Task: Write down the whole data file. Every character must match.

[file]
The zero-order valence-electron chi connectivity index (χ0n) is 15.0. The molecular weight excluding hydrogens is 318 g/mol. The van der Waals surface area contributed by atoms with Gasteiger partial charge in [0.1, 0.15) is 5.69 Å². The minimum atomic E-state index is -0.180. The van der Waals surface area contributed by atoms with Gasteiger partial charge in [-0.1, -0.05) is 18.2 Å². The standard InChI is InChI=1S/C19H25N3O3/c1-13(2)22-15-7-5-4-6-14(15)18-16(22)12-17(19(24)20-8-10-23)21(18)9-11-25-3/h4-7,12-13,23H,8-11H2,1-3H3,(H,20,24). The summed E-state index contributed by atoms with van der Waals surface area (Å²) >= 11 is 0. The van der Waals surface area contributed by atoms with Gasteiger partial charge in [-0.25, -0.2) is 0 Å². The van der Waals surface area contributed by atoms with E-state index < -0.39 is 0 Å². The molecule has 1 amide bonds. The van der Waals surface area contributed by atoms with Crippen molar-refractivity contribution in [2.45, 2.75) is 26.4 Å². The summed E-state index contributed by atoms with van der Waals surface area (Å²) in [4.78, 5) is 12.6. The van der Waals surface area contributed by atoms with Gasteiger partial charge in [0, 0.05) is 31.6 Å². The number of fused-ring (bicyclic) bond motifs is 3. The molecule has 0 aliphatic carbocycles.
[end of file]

The zero-order valence-electron chi connectivity index (χ0n) is 15.0. The molecular weight excluding hydrogens is 318 g/mol. The van der Waals surface area contributed by atoms with Gasteiger partial charge in [0.1, 0.15) is 5.69 Å². The minimum atomic E-state index is -0.180. The van der Waals surface area contributed by atoms with Gasteiger partial charge in [-0.1, -0.05) is 18.2 Å². The standard InChI is InChI=1S/C19H25N3O3/c1-13(2)22-15-7-5-4-6-14(15)18-16(22)12-17(19(24)20-8-10-23)21(18)9-11-25-3/h4-7,12-13,23H,8-11H2,1-3H3,(H,20,24). The summed E-state index contributed by atoms with van der Waals surface area (Å²) >= 11 is 0. The van der Waals surface area contributed by atoms with Gasteiger partial charge in [-0.25, -0.2) is 0 Å². The van der Waals surface area contributed by atoms with E-state index < -0.39 is 0 Å². The molecule has 1 amide bonds. The van der Waals surface area contributed by atoms with Crippen molar-refractivity contribution in [2.45, 2.75) is 26.4 Å². The summed E-state index contributed by atoms with van der Waals surface area (Å²) in [4.78, 5) is 12.6. The van der Waals surface area contributed by atoms with Gasteiger partial charge in [0, 0.05) is 31.6 Å². The number of fused-ring (bicyclic) bond motifs is 3. The molecule has 0 aliphatic carbocycles.